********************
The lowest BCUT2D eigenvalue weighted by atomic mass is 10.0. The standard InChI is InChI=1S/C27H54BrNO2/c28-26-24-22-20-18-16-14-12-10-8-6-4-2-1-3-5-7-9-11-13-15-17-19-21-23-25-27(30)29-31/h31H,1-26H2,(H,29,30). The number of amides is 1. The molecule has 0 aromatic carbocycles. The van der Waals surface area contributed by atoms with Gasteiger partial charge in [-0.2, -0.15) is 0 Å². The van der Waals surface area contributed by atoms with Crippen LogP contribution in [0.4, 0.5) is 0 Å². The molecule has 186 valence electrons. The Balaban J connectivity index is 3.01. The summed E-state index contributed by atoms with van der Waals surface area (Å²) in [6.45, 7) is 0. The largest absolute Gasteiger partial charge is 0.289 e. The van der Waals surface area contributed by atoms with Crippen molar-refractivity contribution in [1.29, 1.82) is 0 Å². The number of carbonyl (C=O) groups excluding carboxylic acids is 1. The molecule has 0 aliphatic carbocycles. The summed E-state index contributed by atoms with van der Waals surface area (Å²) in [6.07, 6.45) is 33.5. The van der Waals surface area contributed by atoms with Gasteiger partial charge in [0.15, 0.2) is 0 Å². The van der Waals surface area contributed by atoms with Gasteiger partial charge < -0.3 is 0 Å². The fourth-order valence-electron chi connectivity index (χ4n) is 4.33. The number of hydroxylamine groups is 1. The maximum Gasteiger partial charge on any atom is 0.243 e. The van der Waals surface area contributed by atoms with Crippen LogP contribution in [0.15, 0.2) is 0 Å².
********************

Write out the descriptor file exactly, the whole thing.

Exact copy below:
The lowest BCUT2D eigenvalue weighted by atomic mass is 10.0. The standard InChI is InChI=1S/C27H54BrNO2/c28-26-24-22-20-18-16-14-12-10-8-6-4-2-1-3-5-7-9-11-13-15-17-19-21-23-25-27(30)29-31/h31H,1-26H2,(H,29,30). The number of amides is 1. The molecule has 0 aromatic carbocycles. The van der Waals surface area contributed by atoms with Gasteiger partial charge in [-0.2, -0.15) is 0 Å². The van der Waals surface area contributed by atoms with Crippen LogP contribution in [0.4, 0.5) is 0 Å². The molecule has 186 valence electrons. The Balaban J connectivity index is 3.01. The summed E-state index contributed by atoms with van der Waals surface area (Å²) in [6.45, 7) is 0. The largest absolute Gasteiger partial charge is 0.289 e. The van der Waals surface area contributed by atoms with Crippen molar-refractivity contribution in [1.29, 1.82) is 0 Å². The number of carbonyl (C=O) groups excluding carboxylic acids is 1. The molecule has 0 aliphatic carbocycles. The summed E-state index contributed by atoms with van der Waals surface area (Å²) in [6.07, 6.45) is 33.5. The van der Waals surface area contributed by atoms with Gasteiger partial charge in [0.15, 0.2) is 0 Å². The van der Waals surface area contributed by atoms with Gasteiger partial charge < -0.3 is 0 Å². The fourth-order valence-electron chi connectivity index (χ4n) is 4.33. The number of hydroxylamine groups is 1. The maximum Gasteiger partial charge on any atom is 0.243 e. The van der Waals surface area contributed by atoms with Crippen LogP contribution in [0.15, 0.2) is 0 Å².